What Do I Need to Wear?
On the dog sled it’s cold. I was freezing my first time and my 20th time. No matter how you dress your fingers and toes will go numb. It took me a few tries to realize how to keep from going blind when the snow got kicked up into my eyes while the dogs were running. Now I wear goggles and they also get snow packed and sometimes fog up, but it’s just part of the fun.
Most of the tour outfitters you will work with will provide you with an outer outfit to wear, but underneath that be sure and layer, layer, layer. The first layer next to your skin is called the wicking layer and it needs to absorb the perspiration in order to keep you warm. Most of the time this is a thin layer and work your way up from there layering with wool, polar fleece followed by a shell layer, which should be waterproof including a hood, jacket and gloves. The fourth layer will be for added insulation like a parka jacket and over-pants. Also remember extra socks and on extremely cold days use mittens instead of gloves.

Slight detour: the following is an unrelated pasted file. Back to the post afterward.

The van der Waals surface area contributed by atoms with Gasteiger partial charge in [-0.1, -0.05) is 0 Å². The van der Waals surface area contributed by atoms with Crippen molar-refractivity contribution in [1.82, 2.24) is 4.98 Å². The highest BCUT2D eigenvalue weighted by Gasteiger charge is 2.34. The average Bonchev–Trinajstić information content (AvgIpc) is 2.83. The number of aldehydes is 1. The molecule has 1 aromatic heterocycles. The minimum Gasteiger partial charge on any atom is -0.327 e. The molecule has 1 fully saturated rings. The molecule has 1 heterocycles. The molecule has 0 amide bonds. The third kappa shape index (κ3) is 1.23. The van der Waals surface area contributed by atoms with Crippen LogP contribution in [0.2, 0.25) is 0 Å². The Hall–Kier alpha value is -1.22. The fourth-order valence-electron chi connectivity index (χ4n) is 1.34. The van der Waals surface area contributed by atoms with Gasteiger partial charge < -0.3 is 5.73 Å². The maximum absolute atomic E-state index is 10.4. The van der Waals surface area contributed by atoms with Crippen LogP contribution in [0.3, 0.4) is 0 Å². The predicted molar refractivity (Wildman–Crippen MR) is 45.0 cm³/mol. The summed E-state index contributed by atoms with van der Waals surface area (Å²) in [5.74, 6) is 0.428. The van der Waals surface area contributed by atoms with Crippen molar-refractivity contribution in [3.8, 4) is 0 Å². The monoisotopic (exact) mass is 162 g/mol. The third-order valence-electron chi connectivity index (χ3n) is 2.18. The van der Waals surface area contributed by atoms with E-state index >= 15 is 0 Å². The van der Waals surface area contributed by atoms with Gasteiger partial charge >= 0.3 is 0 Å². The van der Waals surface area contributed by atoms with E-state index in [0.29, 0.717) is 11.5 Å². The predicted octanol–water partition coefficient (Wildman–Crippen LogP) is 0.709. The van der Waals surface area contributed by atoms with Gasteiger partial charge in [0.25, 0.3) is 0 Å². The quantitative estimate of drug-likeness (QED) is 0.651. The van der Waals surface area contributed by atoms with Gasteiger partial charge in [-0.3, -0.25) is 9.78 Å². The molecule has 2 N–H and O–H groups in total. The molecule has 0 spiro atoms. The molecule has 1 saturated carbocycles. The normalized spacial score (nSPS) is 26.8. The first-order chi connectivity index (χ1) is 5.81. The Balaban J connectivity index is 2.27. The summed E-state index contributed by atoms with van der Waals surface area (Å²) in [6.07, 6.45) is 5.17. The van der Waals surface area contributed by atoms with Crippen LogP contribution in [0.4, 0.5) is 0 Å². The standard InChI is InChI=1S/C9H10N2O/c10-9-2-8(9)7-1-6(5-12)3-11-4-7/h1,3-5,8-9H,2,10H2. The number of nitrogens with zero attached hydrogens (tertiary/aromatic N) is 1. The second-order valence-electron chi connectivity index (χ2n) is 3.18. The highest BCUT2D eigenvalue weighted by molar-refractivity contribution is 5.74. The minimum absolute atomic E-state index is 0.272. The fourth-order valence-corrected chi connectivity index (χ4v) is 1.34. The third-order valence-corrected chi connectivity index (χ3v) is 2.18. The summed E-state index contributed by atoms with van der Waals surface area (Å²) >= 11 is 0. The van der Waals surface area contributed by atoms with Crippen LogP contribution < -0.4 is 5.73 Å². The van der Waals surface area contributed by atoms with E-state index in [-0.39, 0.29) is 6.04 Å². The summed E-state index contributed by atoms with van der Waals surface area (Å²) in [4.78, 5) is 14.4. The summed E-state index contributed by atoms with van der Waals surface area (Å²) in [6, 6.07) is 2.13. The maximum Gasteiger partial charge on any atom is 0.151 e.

Did I say it was cold dog sledding? It is! So in order to fully enjoy it you want to stay as warm as possible.
Dog Sled Commands
The dog team drivers are called “mushers” and they use several different words to get the dogs to run and stop on command. These are words you will need to use as well if you take control of the dog team. The most common words are “Hike” and that means “go,” a kissing sound means to speed up and go faster, “Gee” means to turn right and “Haw” to turn left. To slow down it’s a simple “Easy” and to stop is “Whoa.” If the musher says “On By” that means he wants the dogs to pass another team or other distraction without stopping.
Dog sledding has been around for thousands of year. Beginning in the arctic region, dog sleds were the ultimate vehicle at a time when a horse couldn’t make it through the ice and snow. A dog sled team of only six dogs are able to pull up to 500 pounds so again, no need to worry about your hurting them if you ride the sled.
Even beyond the realization that you are taking part in an incredible experience, you can still see the spirit in the dogs bred for sledding today. It’s a rich piece of history and tradition and as you sled it’s also the ultimate outdoor experience as you enjoy nature and the silence of a still, white morning.
Photo credit: Author’s personal collection
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Rita Cook is a writer/editor with over 1000 articles. She can be heard on Insider Mag Radio at KPRO 1570 am and she also reviews cars for the Washington Times Communities (Behind the Wheel). Her most recent published books include “A Brief History of Fort Worth” as well as two haunted books on Dallas and Fort Worth to be published in the fall 2011. Rita’s favorite travel destinations are Italy, India and Kenya.